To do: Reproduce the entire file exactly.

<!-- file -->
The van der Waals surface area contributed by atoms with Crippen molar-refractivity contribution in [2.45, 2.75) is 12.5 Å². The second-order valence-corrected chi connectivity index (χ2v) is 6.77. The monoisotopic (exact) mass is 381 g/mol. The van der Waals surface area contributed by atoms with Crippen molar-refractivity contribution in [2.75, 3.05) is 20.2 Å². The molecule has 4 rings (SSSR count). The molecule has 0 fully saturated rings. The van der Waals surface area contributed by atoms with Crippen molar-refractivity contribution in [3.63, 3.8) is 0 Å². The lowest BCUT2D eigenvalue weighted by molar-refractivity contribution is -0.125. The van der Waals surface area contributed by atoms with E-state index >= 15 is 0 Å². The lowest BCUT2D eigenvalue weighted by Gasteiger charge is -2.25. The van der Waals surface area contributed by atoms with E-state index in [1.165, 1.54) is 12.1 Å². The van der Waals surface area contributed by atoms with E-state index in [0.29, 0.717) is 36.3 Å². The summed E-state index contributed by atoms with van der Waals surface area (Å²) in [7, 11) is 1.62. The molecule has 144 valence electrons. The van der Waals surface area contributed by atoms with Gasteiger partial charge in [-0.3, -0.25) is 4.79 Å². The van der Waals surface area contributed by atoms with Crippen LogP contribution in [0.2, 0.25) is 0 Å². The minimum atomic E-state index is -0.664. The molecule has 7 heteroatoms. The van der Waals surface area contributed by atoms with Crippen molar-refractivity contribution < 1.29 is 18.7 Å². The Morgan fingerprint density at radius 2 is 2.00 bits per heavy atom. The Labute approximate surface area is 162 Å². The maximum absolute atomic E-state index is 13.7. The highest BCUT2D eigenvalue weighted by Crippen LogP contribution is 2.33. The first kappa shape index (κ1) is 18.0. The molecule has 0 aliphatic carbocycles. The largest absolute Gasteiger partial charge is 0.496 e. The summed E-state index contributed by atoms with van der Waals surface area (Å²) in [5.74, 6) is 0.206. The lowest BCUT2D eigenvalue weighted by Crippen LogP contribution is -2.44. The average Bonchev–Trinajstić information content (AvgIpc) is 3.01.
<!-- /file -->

The van der Waals surface area contributed by atoms with Crippen molar-refractivity contribution in [2.45, 2.75) is 12.5 Å². The second-order valence-corrected chi connectivity index (χ2v) is 6.77. The monoisotopic (exact) mass is 381 g/mol. The van der Waals surface area contributed by atoms with Crippen molar-refractivity contribution in [2.75, 3.05) is 20.2 Å². The molecule has 4 rings (SSSR count). The molecule has 0 fully saturated rings. The van der Waals surface area contributed by atoms with Crippen molar-refractivity contribution in [3.63, 3.8) is 0 Å². The lowest BCUT2D eigenvalue weighted by molar-refractivity contribution is -0.125. The van der Waals surface area contributed by atoms with E-state index >= 15 is 0 Å². The lowest BCUT2D eigenvalue weighted by Gasteiger charge is -2.25. The van der Waals surface area contributed by atoms with E-state index in [1.165, 1.54) is 12.1 Å². The van der Waals surface area contributed by atoms with E-state index in [0.29, 0.717) is 36.3 Å². The summed E-state index contributed by atoms with van der Waals surface area (Å²) in [7, 11) is 1.62. The molecule has 144 valence electrons. The van der Waals surface area contributed by atoms with Gasteiger partial charge in [-0.3, -0.25) is 4.79 Å². The van der Waals surface area contributed by atoms with Crippen LogP contribution in [0.2, 0.25) is 0 Å². The minimum atomic E-state index is -0.664. The molecule has 7 heteroatoms. The van der Waals surface area contributed by atoms with Crippen molar-refractivity contribution < 1.29 is 18.7 Å². The Morgan fingerprint density at radius 2 is 2.00 bits per heavy atom. The Labute approximate surface area is 162 Å². The maximum absolute atomic E-state index is 13.7. The highest BCUT2D eigenvalue weighted by Crippen LogP contribution is 2.33. The first kappa shape index (κ1) is 18.0. The molecule has 0 aliphatic carbocycles. The largest absolute Gasteiger partial charge is 0.496 e. The summed E-state index contributed by atoms with van der Waals surface area (Å²) in [5.74, 6) is 0.206. The lowest BCUT2D eigenvalue weighted by Crippen LogP contribution is -2.44. The average Bonchev–Trinajstić information content (AvgIpc) is 3.01.